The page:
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  40. Centering and compound conditionals under coherence.A. Gilio, Niki Pfeifer & Giuseppe Sanfilippo - 2017 - In M. B. Ferraro, P. Giordani, B. Vantaggi, M. Gagolewski, P. Grzegorzewski, O. Hryniewicz & María Ángeles Gil (eds.), Soft Methods for Data Science. pp. 253-260.
    There is wide support in logic, philosophy, and psychology for the hypothesis that the probability of the indicative conditional of natural language, P(if A then B), is the conditional probability of B given A, P(B|A). We identify a conditional which is such that P(if A then B)=P(B|A) with de Finetti’s conditional event, B | A. An objection to making this identification in the past was that it appeared unclear how to form compounds and iterations of conditional events. In this paper, (...)
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  41. Generalized probabilistic modus ponens.Giuseppe Sanfilippo, Niki Pfeifer & Angelo Gilio - 2017 - In A. Antonucci, L. Cholvy & O. Papini (eds.), Symbolic and Quantitative Approaches to Reasoning with Uncertainty (Lecture Notes in Artificial Intelligence, vol. 10369). pp. 480-490.
    Modus ponens (from A and “if A then C” infer C) is one of the most basic inference rules. The probabilistic modus ponens allows for managing uncertainty by transmitting assigned uncertainties from the premises to the conclusion (i.e., from P(A) and P(C|A) infer P(C)). In this paper, we generalize the probabilistic modus ponens by replacing A by the conditional event A|H. The resulting inference rule involves iterated conditionals (formalized by conditional random quantities) and propagates previsions from the premises to the (...)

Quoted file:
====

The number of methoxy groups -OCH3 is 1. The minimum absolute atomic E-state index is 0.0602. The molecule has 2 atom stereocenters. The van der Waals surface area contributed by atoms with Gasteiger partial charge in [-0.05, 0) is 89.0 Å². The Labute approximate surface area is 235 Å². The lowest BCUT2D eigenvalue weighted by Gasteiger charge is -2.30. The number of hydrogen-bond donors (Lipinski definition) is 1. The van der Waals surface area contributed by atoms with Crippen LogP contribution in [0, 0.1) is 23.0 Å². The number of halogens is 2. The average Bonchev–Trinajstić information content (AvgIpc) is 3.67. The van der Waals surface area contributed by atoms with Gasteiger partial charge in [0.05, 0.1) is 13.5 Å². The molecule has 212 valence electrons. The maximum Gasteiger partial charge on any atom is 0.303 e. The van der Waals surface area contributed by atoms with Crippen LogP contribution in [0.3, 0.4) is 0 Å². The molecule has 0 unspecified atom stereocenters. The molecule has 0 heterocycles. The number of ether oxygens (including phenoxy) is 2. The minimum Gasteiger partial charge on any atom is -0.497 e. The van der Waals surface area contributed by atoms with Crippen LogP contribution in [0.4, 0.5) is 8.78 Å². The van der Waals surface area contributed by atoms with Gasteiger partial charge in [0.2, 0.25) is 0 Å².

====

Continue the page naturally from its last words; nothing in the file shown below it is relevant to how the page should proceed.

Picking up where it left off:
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  42. Probabilistic semantics for categorical syllogisms of Figure II.Niki Pfeifer & Giuseppe Sanfilippo - 2018 - In D. Ciucci, G. Pasi & B. Vantaggi (eds.), Scalable Uncertainty Management. pp. 196-211.
    A coherence-based probability semantics for categorical syllogisms of Figure I, which have transitive structures, has been proposed recently (Gilio, Pfeifer, & Sanfilippo [15]). We extend this work by studying Figure II under coherence. Camestres is an example of a Figure II syllogism: from Every P is M and No S is M infer No S is P. We interpret these sentences by suitable conditional probability assessments. Since the probabilistic inference of ~????|???? from the premise set {????|????, ~????|????} is not informative, (...)
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  43. Probabilistic interpretations of argumentative attacks: logical and experimental foundations.Niki Pfeifer & C. G. Fermüller - 2018 - In V. Kratochvíl & J. Vejnarová (eds.), 11th Workshop on Uncertainty Processing (WUPES'18). Prague, Czechia: pp. 141-152.